On 6 June 1556, Thomas Harland of Woodmancote, Near Henfield, West Sussex, carpenter, John Oswald (or Oseward) of Woodmancote, Near Henfield, West Sussex, husbandman, Thomas Reed of Ardingly, Sussex, and Thomas Avington (or Euington) of Ardingly, Sussex, turner, were burnt.

Richard Woodman and nine other people were burned together in Lewes on 22 June 1557, on the orders of Edmund Bonner, Bishop of London — the largest single bonfire of people that ever took place in England. The ten of them had not been kept in the town gaol before they were executed but in an undercroft of the Star Inn. The Star Inn became Lewes Town Hall and the undercroft still exists.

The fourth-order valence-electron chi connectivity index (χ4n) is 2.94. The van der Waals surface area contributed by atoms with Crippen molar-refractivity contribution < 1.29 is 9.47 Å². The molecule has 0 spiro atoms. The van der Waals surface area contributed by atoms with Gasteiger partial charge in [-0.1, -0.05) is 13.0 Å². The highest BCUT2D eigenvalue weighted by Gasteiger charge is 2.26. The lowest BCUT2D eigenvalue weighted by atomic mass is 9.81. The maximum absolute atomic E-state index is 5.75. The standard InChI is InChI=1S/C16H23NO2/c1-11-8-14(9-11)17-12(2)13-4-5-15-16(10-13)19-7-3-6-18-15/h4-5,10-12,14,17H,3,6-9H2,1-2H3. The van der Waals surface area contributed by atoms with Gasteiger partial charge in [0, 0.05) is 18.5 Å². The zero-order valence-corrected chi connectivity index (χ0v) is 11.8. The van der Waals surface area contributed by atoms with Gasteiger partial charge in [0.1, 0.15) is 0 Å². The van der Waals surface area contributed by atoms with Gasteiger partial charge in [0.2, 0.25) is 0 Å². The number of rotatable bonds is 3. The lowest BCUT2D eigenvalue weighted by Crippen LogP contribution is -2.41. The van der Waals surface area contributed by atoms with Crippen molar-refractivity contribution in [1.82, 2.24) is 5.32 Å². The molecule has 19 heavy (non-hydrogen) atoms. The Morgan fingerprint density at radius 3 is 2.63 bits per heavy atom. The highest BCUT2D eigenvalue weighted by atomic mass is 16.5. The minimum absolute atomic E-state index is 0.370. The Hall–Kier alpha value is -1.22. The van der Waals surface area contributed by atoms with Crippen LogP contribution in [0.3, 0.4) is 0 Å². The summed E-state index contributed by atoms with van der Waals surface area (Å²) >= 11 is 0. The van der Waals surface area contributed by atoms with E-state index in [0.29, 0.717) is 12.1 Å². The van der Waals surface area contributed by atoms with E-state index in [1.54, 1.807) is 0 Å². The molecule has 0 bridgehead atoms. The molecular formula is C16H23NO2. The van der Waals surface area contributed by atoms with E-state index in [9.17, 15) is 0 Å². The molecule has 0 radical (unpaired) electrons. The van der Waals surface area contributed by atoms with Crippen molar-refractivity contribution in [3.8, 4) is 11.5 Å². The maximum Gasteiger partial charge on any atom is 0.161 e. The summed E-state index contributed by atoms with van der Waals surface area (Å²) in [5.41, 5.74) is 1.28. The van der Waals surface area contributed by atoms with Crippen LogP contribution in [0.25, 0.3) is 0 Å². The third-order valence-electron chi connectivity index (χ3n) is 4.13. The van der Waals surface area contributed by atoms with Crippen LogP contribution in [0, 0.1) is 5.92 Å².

Together with the Gunpowder Plot, the Lewes Martyrs are commemorated annually on or around 5 November by the Bonfire Societies of Lewes and surrounding towns and villages, including Lewes and Battle Bonfires.


Though now such practices are deemed barbaric, instead they roast you slowly in the Courts.